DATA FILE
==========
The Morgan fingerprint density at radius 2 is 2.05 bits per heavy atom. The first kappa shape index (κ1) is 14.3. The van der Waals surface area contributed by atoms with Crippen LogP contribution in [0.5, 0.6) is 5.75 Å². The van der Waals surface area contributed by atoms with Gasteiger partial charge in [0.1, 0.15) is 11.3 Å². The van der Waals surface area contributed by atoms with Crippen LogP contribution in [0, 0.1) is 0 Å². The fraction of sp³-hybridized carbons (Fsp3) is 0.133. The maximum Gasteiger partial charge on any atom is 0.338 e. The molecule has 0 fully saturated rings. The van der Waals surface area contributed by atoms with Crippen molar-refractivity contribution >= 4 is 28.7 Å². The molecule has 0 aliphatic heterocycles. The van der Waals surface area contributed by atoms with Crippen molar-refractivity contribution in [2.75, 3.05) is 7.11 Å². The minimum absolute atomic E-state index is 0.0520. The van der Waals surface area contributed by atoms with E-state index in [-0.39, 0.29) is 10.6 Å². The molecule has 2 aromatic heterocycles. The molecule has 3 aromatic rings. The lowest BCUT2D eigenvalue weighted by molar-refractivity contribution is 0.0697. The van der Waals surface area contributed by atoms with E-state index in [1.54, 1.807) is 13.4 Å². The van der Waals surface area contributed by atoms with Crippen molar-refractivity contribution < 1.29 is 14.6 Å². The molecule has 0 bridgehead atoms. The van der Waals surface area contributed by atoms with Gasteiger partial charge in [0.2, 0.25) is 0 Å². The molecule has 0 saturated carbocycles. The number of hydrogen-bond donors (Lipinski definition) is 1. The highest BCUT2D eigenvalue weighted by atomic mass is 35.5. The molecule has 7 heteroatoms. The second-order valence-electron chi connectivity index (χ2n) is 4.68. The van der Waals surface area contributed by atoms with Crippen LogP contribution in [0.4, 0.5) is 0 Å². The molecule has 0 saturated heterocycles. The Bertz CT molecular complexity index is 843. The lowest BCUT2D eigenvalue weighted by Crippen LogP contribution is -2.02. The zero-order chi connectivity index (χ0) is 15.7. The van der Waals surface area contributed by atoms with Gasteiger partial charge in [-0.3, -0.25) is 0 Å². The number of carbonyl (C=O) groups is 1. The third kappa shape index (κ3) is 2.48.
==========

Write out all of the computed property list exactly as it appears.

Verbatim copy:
The Morgan fingerprint density at radius 2 is 2.05 bits per heavy atom. The first kappa shape index (κ1) is 14.3. The van der Waals surface area contributed by atoms with Crippen LogP contribution in [0.5, 0.6) is 5.75 Å². The van der Waals surface area contributed by atoms with Gasteiger partial charge in [0.1, 0.15) is 11.3 Å². The van der Waals surface area contributed by atoms with Crippen LogP contribution in [0, 0.1) is 0 Å². The fraction of sp³-hybridized carbons (Fsp3) is 0.133. The maximum Gasteiger partial charge on any atom is 0.338 e. The molecule has 0 fully saturated rings. The van der Waals surface area contributed by atoms with Crippen molar-refractivity contribution >= 4 is 28.7 Å². The molecule has 0 aliphatic heterocycles. The van der Waals surface area contributed by atoms with Crippen molar-refractivity contribution in [2.75, 3.05) is 7.11 Å². The minimum absolute atomic E-state index is 0.0520. The van der Waals surface area contributed by atoms with E-state index in [-0.39, 0.29) is 10.6 Å². The molecule has 2 aromatic heterocycles. The molecule has 3 aromatic rings. The lowest BCUT2D eigenvalue weighted by molar-refractivity contribution is 0.0697. The van der Waals surface area contributed by atoms with E-state index in [1.54, 1.807) is 13.4 Å². The van der Waals surface area contributed by atoms with Crippen molar-refractivity contribution < 1.29 is 14.6 Å². The molecule has 0 bridgehead atoms. The van der Waals surface area contributed by atoms with Gasteiger partial charge in [0.2, 0.25) is 0 Å². The molecule has 0 saturated carbocycles. The number of hydrogen-bond donors (Lipinski definition) is 1. The highest BCUT2D eigenvalue weighted by atomic mass is 35.5. The molecule has 7 heteroatoms. The second-order valence-electron chi connectivity index (χ2n) is 4.68. The van der Waals surface area contributed by atoms with Crippen LogP contribution in [0.4, 0.5) is 0 Å². The molecule has 0 saturated heterocycles. The Bertz CT molecular complexity index is 843. The lowest BCUT2D eigenvalue weighted by Crippen LogP contribution is -2.02. The zero-order chi connectivity index (χ0) is 15.7. The van der Waals surface area contributed by atoms with Gasteiger partial charge in [-0.3, -0.25) is 0 Å². The number of carbonyl (C=O) groups is 1. The third kappa shape index (κ3) is 2.48.